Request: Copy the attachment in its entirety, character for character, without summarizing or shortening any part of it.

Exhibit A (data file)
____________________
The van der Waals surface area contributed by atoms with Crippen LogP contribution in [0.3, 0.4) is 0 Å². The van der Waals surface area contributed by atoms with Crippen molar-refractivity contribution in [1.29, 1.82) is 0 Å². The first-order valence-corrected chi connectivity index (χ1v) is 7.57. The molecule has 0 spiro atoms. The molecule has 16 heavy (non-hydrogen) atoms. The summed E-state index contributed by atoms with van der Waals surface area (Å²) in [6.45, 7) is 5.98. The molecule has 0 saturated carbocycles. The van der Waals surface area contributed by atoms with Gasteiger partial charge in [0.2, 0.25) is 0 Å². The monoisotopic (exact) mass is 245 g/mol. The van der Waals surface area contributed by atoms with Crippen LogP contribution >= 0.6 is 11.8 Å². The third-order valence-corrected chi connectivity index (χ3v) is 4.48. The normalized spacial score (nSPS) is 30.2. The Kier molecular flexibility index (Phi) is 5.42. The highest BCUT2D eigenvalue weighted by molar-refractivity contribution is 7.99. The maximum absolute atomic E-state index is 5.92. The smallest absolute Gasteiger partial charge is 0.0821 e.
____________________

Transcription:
The van der Waals surface area contributed by atoms with Crippen LogP contribution in [0.3, 0.4) is 0 Å². The van der Waals surface area contributed by atoms with Crippen molar-refractivity contribution in [1.29, 1.82) is 0 Å². The first-order valence-corrected chi connectivity index (χ1v) is 7.57. The molecule has 0 spiro atoms. The molecule has 16 heavy (non-hydrogen) atoms. The summed E-state index contributed by atoms with van der Waals surface area (Å²) in [6.45, 7) is 5.98. The molecule has 0 saturated carbocycles. The van der Waals surface area contributed by atoms with Gasteiger partial charge in [0.2, 0.25) is 0 Å². The monoisotopic (exact) mass is 245 g/mol. The van der Waals surface area contributed by atoms with Crippen LogP contribution >= 0.6 is 11.8 Å². The third-order valence-corrected chi connectivity index (χ3v) is 4.48. The normalized spacial score (nSPS) is 30.2. The Kier molecular flexibility index (Phi) is 5.42. The highest BCUT2D eigenvalue weighted by molar-refractivity contribution is 7.99. The maximum absolute atomic E-state index is 5.92. The smallest absolute Gasteiger partial charge is 0.0821 e.